What lake makes a good musky lake? That's a determination best made by fisheries biologists familiar with a particular body of water. A general rule for muskies though, is that big water equals bigger fish.
"Indiana has Lake Webster, 550 acres in size, with six to eight muskies per acre. You can catch the heck out of muskies in there," Saric said. "That lake is the size of one cove in larger reservoirs and still has 48 inch muskies, big fish! But if you want that 50 inch-plus trophy, you need the bigger waters."
There's one indisputable fact about muskies: Wherever they swim, fishermen will follow. Musky fishing is big business. The number of musky fishermen in Minnesota has more than doubled in the past few years and continues to grow, thanks in part to the effort of musky promoters like Saric.
"For many, 36 inches is still the biggest fish of their lifetime and they are looking for more," Saric said. "It's not really the fish of 10,000 casts. The Minnesota numbers are a classic example of growth. That's typical of all kinds of states where they put muskies. People in the state want to catch one of those fish and the hardcore guys from different states come in and try it out. Tourism gets a big spike."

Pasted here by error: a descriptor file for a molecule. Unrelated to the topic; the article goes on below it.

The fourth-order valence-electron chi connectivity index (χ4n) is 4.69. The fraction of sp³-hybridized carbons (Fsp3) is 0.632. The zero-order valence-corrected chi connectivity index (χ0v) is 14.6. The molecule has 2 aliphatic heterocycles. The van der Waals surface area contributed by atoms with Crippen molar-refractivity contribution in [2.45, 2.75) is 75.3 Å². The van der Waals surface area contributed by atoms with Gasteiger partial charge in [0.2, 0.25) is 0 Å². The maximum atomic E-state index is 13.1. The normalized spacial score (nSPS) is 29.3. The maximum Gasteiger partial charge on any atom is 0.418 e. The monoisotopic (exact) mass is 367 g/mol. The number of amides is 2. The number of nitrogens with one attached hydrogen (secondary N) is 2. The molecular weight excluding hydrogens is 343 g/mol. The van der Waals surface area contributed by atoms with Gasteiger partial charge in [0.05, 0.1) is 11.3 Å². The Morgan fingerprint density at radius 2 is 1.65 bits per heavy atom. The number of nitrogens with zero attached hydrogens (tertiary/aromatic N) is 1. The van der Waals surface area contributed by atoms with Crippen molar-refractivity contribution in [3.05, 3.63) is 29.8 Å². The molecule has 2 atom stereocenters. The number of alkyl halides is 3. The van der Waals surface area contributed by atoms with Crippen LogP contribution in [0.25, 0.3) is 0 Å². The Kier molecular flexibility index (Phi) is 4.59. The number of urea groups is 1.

Musky anglers have their own calendar as well, often fishing in early spring while others still have their boats in storage, or in late fall when most outdoorsmen turn to pheasant and deer hunting.
For those thinking about musky fishing for the first time, Saric shared some advice on lure selection:
"Not in any order, but you need a Cow Girl with two No. 10 blades," Saric said. "You have to have that. I've never seen an in-line spinner where muskies feel and react to that bait like no other in the history of the sport. You have to have a Top Raider. If not, you are missing out. That Top Raider is unbelievable. It has a tremendous influence.
"You have to have a magnum Bulldawg, 16 inch," he added. "You've got to have one of those. You need a glider jerk bait with side to side action like a Phantom or Depth Raider. If you were in my boat you'd see one of each of these lures on each of my rods."